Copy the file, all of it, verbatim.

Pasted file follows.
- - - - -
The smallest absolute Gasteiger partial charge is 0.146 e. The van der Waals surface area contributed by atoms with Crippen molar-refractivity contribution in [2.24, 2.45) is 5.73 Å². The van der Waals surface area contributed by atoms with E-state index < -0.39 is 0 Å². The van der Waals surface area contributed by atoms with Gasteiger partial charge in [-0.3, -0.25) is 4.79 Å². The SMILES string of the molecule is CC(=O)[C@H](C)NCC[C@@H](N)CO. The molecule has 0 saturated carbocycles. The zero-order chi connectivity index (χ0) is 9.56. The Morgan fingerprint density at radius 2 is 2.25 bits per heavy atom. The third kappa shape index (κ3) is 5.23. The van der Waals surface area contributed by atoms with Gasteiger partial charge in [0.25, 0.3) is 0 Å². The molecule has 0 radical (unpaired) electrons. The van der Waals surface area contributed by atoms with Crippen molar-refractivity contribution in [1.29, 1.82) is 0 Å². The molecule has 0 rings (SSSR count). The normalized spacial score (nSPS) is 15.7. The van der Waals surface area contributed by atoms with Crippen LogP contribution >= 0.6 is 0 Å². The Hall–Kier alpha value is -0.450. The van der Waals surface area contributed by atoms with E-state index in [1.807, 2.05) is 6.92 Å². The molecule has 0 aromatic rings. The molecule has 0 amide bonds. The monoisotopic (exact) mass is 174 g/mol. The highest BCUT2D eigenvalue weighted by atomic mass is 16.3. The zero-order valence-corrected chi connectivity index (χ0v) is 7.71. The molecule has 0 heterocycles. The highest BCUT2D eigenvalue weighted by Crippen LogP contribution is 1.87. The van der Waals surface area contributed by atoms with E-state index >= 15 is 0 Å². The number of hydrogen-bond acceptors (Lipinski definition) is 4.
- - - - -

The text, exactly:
The smallest absolute Gasteiger partial charge is 0.146 e. The van der Waals surface area contributed by atoms with Crippen molar-refractivity contribution in [2.24, 2.45) is 5.73 Å². The van der Waals surface area contributed by atoms with E-state index < -0.39 is 0 Å². The van der Waals surface area contributed by atoms with Gasteiger partial charge in [-0.3, -0.25) is 4.79 Å². The SMILES string of the molecule is CC(=O)[C@H](C)NCC[C@@H](N)CO. The molecule has 0 saturated carbocycles. The zero-order chi connectivity index (χ0) is 9.56. The Morgan fingerprint density at radius 2 is 2.25 bits per heavy atom. The third kappa shape index (κ3) is 5.23. The van der Waals surface area contributed by atoms with Gasteiger partial charge in [0.25, 0.3) is 0 Å². The molecule has 0 radical (unpaired) electrons. The van der Waals surface area contributed by atoms with Crippen molar-refractivity contribution in [1.29, 1.82) is 0 Å². The molecule has 0 rings (SSSR count). The normalized spacial score (nSPS) is 15.7. The van der Waals surface area contributed by atoms with Crippen LogP contribution >= 0.6 is 0 Å². The Hall–Kier alpha value is -0.450. The van der Waals surface area contributed by atoms with E-state index in [1.807, 2.05) is 6.92 Å². The molecule has 0 aromatic rings. The molecule has 0 amide bonds. The monoisotopic (exact) mass is 174 g/mol. The highest BCUT2D eigenvalue weighted by atomic mass is 16.3. The zero-order valence-corrected chi connectivity index (χ0v) is 7.71. The molecule has 0 heterocycles. The highest BCUT2D eigenvalue weighted by Crippen LogP contribution is 1.87. The van der Waals surface area contributed by atoms with E-state index >= 15 is 0 Å². The number of hydrogen-bond acceptors (Lipinski definition) is 4.